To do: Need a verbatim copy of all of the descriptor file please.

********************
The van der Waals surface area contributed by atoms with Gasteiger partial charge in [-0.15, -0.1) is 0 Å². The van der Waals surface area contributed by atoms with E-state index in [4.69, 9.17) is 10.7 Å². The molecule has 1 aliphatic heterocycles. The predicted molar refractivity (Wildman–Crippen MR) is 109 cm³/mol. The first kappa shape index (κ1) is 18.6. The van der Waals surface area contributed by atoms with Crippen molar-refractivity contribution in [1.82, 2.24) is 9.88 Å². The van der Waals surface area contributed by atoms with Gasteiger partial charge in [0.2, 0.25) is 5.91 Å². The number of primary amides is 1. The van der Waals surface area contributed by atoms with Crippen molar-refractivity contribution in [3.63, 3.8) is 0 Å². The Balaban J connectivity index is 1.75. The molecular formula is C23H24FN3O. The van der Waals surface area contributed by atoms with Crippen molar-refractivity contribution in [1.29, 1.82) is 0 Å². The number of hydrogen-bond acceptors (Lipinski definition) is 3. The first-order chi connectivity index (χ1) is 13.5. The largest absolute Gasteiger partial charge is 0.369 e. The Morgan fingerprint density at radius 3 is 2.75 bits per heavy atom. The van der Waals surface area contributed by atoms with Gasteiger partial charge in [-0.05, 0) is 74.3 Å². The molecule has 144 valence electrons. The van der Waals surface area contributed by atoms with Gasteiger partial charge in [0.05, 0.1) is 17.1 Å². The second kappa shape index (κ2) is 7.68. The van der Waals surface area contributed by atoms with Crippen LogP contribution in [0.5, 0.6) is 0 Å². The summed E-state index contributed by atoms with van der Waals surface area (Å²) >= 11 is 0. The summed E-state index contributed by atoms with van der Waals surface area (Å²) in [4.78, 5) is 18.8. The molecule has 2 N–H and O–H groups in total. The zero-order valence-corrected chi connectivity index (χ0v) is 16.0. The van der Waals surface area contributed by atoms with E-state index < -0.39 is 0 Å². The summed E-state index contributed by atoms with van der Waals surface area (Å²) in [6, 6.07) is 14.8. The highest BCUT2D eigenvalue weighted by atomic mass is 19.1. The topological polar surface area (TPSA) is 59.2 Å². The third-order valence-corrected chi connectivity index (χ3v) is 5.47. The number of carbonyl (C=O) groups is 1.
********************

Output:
The van der Waals surface area contributed by atoms with Gasteiger partial charge in [-0.15, -0.1) is 0 Å². The van der Waals surface area contributed by atoms with E-state index in [4.69, 9.17) is 10.7 Å². The molecule has 1 aliphatic heterocycles. The predicted molar refractivity (Wildman–Crippen MR) is 109 cm³/mol. The first kappa shape index (κ1) is 18.6. The van der Waals surface area contributed by atoms with Crippen molar-refractivity contribution in [1.82, 2.24) is 9.88 Å². The van der Waals surface area contributed by atoms with Gasteiger partial charge in [0.2, 0.25) is 5.91 Å². The number of primary amides is 1. The van der Waals surface area contributed by atoms with Crippen molar-refractivity contribution in [3.63, 3.8) is 0 Å². The Balaban J connectivity index is 1.75. The molecular formula is C23H24FN3O. The van der Waals surface area contributed by atoms with Crippen molar-refractivity contribution in [1.29, 1.82) is 0 Å². The number of hydrogen-bond acceptors (Lipinski definition) is 3. The first-order chi connectivity index (χ1) is 13.5. The largest absolute Gasteiger partial charge is 0.369 e. The Morgan fingerprint density at radius 3 is 2.75 bits per heavy atom. The van der Waals surface area contributed by atoms with Gasteiger partial charge in [-0.05, 0) is 74.3 Å². The molecule has 144 valence electrons. The van der Waals surface area contributed by atoms with Gasteiger partial charge in [0.05, 0.1) is 17.1 Å². The second kappa shape index (κ2) is 7.68. The van der Waals surface area contributed by atoms with Crippen LogP contribution in [0.5, 0.6) is 0 Å². The summed E-state index contributed by atoms with van der Waals surface area (Å²) >= 11 is 0. The summed E-state index contributed by atoms with van der Waals surface area (Å²) in [4.78, 5) is 18.8. The molecule has 2 N–H and O–H groups in total. The zero-order valence-corrected chi connectivity index (χ0v) is 16.0. The van der Waals surface area contributed by atoms with E-state index < -0.39 is 0 Å². The summed E-state index contributed by atoms with van der Waals surface area (Å²) in [6, 6.07) is 14.8. The highest BCUT2D eigenvalue weighted by atomic mass is 19.1. The topological polar surface area (TPSA) is 59.2 Å². The third-order valence-corrected chi connectivity index (χ3v) is 5.47. The number of carbonyl (C=O) groups is 1.